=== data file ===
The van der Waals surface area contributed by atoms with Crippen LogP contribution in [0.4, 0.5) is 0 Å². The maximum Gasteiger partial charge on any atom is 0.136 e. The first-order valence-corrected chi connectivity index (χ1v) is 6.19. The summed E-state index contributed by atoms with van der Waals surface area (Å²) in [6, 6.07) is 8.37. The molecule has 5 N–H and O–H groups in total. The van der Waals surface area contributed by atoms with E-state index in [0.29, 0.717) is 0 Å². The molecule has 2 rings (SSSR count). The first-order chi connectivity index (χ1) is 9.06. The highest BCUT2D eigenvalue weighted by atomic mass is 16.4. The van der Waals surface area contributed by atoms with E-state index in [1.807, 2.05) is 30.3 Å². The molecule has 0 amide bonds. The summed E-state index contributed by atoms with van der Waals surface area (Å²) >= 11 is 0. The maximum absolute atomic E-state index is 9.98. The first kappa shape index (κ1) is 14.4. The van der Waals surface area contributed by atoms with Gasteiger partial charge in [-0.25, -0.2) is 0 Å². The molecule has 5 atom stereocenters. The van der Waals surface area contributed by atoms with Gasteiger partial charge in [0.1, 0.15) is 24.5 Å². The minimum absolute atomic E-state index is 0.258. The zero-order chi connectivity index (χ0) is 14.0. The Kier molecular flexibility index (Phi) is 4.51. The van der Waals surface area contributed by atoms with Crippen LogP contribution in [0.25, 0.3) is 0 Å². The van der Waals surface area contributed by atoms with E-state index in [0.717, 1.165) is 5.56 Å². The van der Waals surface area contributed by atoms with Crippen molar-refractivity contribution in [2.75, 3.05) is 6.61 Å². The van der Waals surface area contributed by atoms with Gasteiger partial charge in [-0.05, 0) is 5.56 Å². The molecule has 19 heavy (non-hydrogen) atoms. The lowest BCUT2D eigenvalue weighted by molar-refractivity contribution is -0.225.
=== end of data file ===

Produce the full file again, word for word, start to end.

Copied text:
The van der Waals surface area contributed by atoms with Crippen LogP contribution in [0.4, 0.5) is 0 Å². The maximum Gasteiger partial charge on any atom is 0.136 e. The first-order valence-corrected chi connectivity index (χ1v) is 6.19. The summed E-state index contributed by atoms with van der Waals surface area (Å²) in [6, 6.07) is 8.37. The molecule has 5 N–H and O–H groups in total. The van der Waals surface area contributed by atoms with E-state index in [0.29, 0.717) is 0 Å². The molecule has 2 rings (SSSR count). The first-order chi connectivity index (χ1) is 9.06. The highest BCUT2D eigenvalue weighted by atomic mass is 16.4. The van der Waals surface area contributed by atoms with E-state index in [1.807, 2.05) is 30.3 Å². The molecule has 0 amide bonds. The summed E-state index contributed by atoms with van der Waals surface area (Å²) >= 11 is 0. The maximum absolute atomic E-state index is 9.98. The first kappa shape index (κ1) is 14.4. The van der Waals surface area contributed by atoms with Gasteiger partial charge in [-0.25, -0.2) is 0 Å². The molecule has 5 atom stereocenters. The van der Waals surface area contributed by atoms with Gasteiger partial charge in [0.1, 0.15) is 24.5 Å². The minimum absolute atomic E-state index is 0.258. The zero-order chi connectivity index (χ0) is 14.0. The Kier molecular flexibility index (Phi) is 4.51. The van der Waals surface area contributed by atoms with Crippen LogP contribution in [0.25, 0.3) is 0 Å². The van der Waals surface area contributed by atoms with E-state index in [0.717, 1.165) is 5.56 Å². The van der Waals surface area contributed by atoms with Crippen molar-refractivity contribution in [2.75, 3.05) is 6.61 Å². The van der Waals surface area contributed by atoms with Gasteiger partial charge in [-0.05, 0) is 5.56 Å². The molecule has 19 heavy (non-hydrogen) atoms. The lowest BCUT2D eigenvalue weighted by molar-refractivity contribution is -0.225.